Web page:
10 Most Innovative TV Ads Ever

BCBusiness humbly selects the 10 most innovative television ads in history.

George Orwell called advertising “the rattling of a stick inside a swill bucket,” and there’s little doubt that television – and television commercials, specifically – have serious charges serious charges. For one, advertisements only serve their purpose – to arouse your appetite for goods – if you notice them, a transaction that becomes harder to achieve as people numb to messages.

The 10 ads below deserve recognition for their elegance, yes, but it’s their fresh approach to capturing and maintaining attention that makes them innovative. We welcome your comments and suggestions below.


10. Burger King  – Subservient Chicken (2008)

Recalling Yale psychologist Stanley Milgram’s frightening 1961 experiments about obedience and authority, Burger King’s innovation is to prove that we all have a deep-seated capacity for sadism – and, perhaps, a deep-seated desire for the BK Tendercrisp. As you issue increasingly demeaning orders to the chicken, remember that there’s a real person inside the suit.



9. Canon – Digic (2005)

It’s all in the details, from the faux-retro digital interface to the utter believability of the rodeo clown’s pained expression to the way the pixilated interface hammers home the brand message. Watch as Canon’s Digic brings the Lego guys into sharp focus. (Thanks @glasfurdwalker.)



8. Calvin Klein Jeans – Calvin Klein Banned Ad (90s)

From the So Bad It’s Good department: before there was Marky Mark in his tighty-whiteys, there was Brandon from Kentucky. How Calvin Klein got away with these kiddie-porn-inflected, voyeuristic, and excruciatingly awkward TV spots is anybody’s guess. Actually, he didn’t: the spots were pulled after an ad-standards uproar.



7. Calvin Klein Jeans – Calvin Klein Natural Selection (1980)

The innovation of CK’s advertising exists mainly in its ability to discomfort and arouse – often simultaneously. Before there were young, lithe jeans models interviewed in some creepy guy’s rec room, there was a young, lithe Brooke Shields (all of 15 years, in fact) teaching us about evolution and how to put pants on. Edgy stuff for 1980.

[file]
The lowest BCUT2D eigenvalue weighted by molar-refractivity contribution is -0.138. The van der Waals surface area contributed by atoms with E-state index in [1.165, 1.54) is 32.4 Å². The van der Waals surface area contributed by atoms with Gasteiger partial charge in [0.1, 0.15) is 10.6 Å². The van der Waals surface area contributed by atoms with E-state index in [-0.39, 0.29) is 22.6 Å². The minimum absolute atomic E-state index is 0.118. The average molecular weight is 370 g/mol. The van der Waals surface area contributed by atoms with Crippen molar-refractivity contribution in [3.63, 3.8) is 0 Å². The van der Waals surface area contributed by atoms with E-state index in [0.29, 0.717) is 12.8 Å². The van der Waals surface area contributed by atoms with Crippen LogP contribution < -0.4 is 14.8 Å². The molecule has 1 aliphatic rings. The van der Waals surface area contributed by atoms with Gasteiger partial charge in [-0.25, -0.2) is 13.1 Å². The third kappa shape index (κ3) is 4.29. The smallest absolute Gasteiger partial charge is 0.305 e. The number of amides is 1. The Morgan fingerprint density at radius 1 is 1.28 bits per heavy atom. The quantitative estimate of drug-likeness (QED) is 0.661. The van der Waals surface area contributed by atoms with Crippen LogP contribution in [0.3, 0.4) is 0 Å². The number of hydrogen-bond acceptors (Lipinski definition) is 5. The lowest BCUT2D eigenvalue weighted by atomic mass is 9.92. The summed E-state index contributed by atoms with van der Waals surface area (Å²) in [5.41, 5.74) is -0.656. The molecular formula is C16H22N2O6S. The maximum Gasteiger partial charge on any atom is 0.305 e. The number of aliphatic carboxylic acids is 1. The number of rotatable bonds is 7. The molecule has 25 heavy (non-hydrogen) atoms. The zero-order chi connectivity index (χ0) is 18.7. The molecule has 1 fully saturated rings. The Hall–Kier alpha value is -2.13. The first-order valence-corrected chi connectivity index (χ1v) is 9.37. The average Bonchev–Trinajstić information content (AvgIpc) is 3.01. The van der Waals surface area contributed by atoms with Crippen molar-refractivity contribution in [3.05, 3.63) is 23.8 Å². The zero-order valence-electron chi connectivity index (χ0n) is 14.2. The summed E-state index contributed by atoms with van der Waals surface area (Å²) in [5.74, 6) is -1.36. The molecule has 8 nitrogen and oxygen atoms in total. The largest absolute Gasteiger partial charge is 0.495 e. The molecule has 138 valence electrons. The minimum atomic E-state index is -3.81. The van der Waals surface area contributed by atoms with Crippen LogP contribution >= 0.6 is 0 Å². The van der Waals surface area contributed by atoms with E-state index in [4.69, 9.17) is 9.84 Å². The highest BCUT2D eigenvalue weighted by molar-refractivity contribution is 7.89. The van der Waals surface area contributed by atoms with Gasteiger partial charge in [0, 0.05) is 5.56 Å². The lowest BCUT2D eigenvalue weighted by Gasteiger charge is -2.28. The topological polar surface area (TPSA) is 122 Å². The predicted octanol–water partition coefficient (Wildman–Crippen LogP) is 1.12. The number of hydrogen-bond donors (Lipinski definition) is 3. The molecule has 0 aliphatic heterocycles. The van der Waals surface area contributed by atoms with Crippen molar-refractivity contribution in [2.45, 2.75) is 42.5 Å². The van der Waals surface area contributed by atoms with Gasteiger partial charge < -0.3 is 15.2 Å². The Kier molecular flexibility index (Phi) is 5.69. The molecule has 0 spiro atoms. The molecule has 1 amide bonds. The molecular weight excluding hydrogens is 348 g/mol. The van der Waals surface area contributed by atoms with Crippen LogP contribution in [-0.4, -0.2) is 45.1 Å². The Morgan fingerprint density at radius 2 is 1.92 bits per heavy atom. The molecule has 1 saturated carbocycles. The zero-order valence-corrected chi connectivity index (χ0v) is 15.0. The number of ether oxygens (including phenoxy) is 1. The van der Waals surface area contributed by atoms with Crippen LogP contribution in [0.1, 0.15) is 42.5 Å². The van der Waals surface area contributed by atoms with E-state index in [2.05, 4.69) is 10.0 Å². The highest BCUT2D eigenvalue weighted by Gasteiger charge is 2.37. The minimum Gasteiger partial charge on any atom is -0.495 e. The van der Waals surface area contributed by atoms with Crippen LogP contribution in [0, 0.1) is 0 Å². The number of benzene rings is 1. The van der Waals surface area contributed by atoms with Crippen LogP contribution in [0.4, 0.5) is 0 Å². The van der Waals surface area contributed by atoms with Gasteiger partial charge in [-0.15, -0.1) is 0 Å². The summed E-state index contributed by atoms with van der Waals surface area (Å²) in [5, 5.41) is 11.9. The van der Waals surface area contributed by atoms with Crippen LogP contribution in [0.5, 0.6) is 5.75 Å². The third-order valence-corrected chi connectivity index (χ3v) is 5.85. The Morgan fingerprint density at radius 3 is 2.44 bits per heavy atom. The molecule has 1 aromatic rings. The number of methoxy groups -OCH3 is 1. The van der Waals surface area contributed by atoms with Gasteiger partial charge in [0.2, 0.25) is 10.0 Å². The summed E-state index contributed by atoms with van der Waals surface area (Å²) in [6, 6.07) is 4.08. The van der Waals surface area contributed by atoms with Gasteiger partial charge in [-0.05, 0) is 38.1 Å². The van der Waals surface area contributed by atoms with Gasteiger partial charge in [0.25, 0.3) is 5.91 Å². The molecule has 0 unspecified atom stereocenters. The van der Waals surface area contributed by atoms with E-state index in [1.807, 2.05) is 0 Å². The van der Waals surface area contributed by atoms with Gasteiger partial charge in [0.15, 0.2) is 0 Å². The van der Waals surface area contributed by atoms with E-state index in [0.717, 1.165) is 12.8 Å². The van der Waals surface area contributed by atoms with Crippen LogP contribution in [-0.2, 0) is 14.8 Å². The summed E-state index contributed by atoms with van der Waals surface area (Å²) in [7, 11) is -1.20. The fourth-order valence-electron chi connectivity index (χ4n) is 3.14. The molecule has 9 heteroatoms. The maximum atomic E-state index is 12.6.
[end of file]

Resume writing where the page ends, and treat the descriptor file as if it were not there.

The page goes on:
6. Barack Obama Campaign – Yes, We Can (2008)

Black Eyed Peas frontman will.i.am gives Barack Obama’s Yes We Can mantra the musical mash-up treatment, with guest appearances from a who’s-who of R&B stars (and Scarlett Johansson), taking the soon-to-be US president’s speech to dizzying new emotional and oratorical heights.




5. Nike – Swing Portrait (2005)

Very few firms – and Nike is surely among them – can turn a three-second commercial into a sixty-second one, and only Tiger Woods can cream a golf ball like that. Watching the swing of the world’s best golfer rendered in super-slow motion and super-high definition is mesmerizing, something approaching art.


4. Dove – Evolution (2006)

The Dove ads – and we have two on this list – are extremely sophisticated emotionally. In this one, Dove taps in to the cynicism that many women feel for the merchants of female beauty (and, of course, beauty products), and, in winning their confidence, sells them a ton of soap.





3. Dove – True Colors (2006)

Dove’s Real Beauty campaign does it again, affecting an earnestness not seen outside the distended bellies of a World Vision infomercial. The genius of this ad is in its sleight of hand: while seeming to subvert the entire premise of advertising (i.e., “buy this stuff because you’re deficient without it”), Dove preaches a sermon of acceptance and self-love – and still hawks the product.




2. Apple – 1984 Macintosh (1984)

Ads and Superbowls go together like chips and salsa, and Apple’s famed 1984 Superbowl ad for the Macintosh personal computer is the granddaddy of them all. This symbolism-heavy cinematic masterpiece, directed by Ridley Scott, asserts that Apple is the Ministry of Awesomeness of the computer realm — and puts a modern spin on our Orwellian fears of the telescreen.



1. Wendy’s – Where’s the Beef? (1984)

This memorable spot, also from 1984, was special for two reasons. With advertising the province of the young and beautiful, it was the first to effectively use elderly people in a sales pitch. It was also the first spot to have its tagline (as distinct from a jingle) become a term of currency in popular culture. (Thanks @thunderjon.)